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A quest for clean water

A young boy transports water via a bicycle from the protected spring – the only continual clean water source – for the village of Bulindi in west central Uganda. Richmond Rotary Club, along with two Ugandan Rotary clubs, are trying to receive a Rotary International grant to build a water well for the community. (Photo by Jim Schmidt)

A young boy transports water via a bicycle from the protected spring – the only continual clean water source – for the village of Bulindi in west central Uganda. Richmond Rotary Club, along with two Ugandan Rotary clubs, are trying to receive a Rotary International grant to build a water well for the community. (Photo by Jim Schmidt)

Richmond group aiding in Ugandan water well project

By JoEllen Black/Richmond News

He is known as Akiiki, a name that means friend in Ugandan.

“They’re so friendly, loving, so happy, joyful. I can’t think of all the adjectives,” said Jim Schmidt of Richmond. “We’re family.”

Schmidt has become quite acquainted with Uganda the past four years, primarily with its communities of Bulindi and Masindi in the west central part of the country. He and wife Jeanne accepted an invitation from Father George, a former pastor a Richmond’s Immaculate Conception Catholic Church, four years ago to see his home country. The following year, the Schmidts met Father Anthony Bingi, pastor of the 10,000-member St. John the Baptist Church in Bulindi. Their encounter brought a “joint idea,” Schmidt said – to bring clean water to the impoverished village of Bulindi.

“They collect rainwater or get water from a protected spring or collect surface water,” Schmidt said. “The spring is at the bottom of a steep hill you have to climb. Girls and women retrieve most the water; it’s quite strenuous, sometimes making two or more trips.”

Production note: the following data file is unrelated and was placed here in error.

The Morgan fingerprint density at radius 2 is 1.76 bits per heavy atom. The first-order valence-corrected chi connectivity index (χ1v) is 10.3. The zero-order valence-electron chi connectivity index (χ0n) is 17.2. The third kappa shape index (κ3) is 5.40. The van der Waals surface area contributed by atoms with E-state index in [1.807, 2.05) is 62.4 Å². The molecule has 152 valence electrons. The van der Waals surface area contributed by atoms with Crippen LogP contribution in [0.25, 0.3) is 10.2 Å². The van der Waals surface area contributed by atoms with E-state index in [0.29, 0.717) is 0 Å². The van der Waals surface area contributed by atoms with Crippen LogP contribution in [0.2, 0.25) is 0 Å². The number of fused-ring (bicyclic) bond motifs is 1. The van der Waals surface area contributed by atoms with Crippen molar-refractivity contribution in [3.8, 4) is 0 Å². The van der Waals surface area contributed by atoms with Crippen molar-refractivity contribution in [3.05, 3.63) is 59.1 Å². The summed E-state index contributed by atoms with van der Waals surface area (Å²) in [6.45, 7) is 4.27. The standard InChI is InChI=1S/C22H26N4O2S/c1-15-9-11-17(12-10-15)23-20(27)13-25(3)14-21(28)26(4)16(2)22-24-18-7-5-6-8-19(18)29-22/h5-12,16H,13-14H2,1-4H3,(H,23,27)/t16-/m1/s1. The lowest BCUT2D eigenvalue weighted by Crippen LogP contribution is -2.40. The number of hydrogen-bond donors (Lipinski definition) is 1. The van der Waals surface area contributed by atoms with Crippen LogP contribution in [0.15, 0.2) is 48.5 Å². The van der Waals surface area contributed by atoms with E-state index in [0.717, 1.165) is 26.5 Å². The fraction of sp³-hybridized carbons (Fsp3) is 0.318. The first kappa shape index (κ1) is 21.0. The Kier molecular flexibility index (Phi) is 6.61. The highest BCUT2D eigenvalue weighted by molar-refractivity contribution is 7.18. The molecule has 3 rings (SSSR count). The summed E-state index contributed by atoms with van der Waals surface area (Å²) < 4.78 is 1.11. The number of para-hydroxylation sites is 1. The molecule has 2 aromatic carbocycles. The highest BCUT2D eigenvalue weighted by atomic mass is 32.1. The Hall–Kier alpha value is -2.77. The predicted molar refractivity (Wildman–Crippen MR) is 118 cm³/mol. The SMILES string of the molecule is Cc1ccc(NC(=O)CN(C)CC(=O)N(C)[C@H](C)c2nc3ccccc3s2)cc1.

The stream is the only continuous source of water. Residents normally carry plastic jugs, equivalent to 10-gallon containers, making it difficult to navigate the steep terrain.

Rainwater is plentiful during the rainy seasons, but during the dry period, like now, it is not a reliable source. Also, buildings aren’t equipped with gutters to harvest the rainwater.

Easier locations for water, an area swamp and river, are contaminated with both human and animal waste.

“We asked, ‘What could we do to make it more accessible?’” Schmidt said.

Their plan is a borehole well, one that’ll eventually have a 30,000-to-40,000-liter tank capacity. Another phase is tapping into power lines to run a well pump and bring electricity to Bulindi’s school that serves 300 to 400 children; it currently has no electricity. The final step is distribution of water.

 

 

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